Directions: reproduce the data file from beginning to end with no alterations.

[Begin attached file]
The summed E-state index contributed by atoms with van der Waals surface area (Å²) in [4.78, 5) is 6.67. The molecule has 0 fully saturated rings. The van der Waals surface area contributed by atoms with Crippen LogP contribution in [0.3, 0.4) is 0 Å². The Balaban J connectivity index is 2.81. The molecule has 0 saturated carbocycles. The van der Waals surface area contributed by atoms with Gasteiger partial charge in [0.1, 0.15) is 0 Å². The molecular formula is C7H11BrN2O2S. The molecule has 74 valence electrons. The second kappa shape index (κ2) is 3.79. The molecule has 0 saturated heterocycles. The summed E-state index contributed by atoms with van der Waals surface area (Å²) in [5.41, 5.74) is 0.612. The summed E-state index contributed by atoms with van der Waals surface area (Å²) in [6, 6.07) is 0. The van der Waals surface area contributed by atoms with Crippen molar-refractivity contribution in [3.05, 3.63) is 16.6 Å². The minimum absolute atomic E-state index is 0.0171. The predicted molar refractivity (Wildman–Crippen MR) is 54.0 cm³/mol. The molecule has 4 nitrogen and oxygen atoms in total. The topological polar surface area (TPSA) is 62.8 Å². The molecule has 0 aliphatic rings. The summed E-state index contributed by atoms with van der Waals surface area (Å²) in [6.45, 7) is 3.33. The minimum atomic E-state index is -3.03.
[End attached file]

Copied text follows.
The summed E-state index contributed by atoms with van der Waals surface area (Å²) in [4.78, 5) is 6.67. The molecule has 0 fully saturated rings. The van der Waals surface area contributed by atoms with Crippen LogP contribution in [0.3, 0.4) is 0 Å². The Balaban J connectivity index is 2.81. The molecule has 0 saturated carbocycles. The van der Waals surface area contributed by atoms with Gasteiger partial charge in [0.1, 0.15) is 0 Å². The molecular formula is C7H11BrN2O2S. The molecule has 74 valence electrons. The second kappa shape index (κ2) is 3.79. The molecule has 0 saturated heterocycles. The summed E-state index contributed by atoms with van der Waals surface area (Å²) in [5.41, 5.74) is 0.612. The summed E-state index contributed by atoms with van der Waals surface area (Å²) in [6, 6.07) is 0. The van der Waals surface area contributed by atoms with Crippen molar-refractivity contribution in [3.05, 3.63) is 16.6 Å². The minimum absolute atomic E-state index is 0.0171. The predicted molar refractivity (Wildman–Crippen MR) is 54.0 cm³/mol. The molecule has 4 nitrogen and oxygen atoms in total. The topological polar surface area (TPSA) is 62.8 Å². The molecule has 0 aliphatic rings. The summed E-state index contributed by atoms with van der Waals surface area (Å²) in [6.45, 7) is 3.33. The minimum atomic E-state index is -3.03.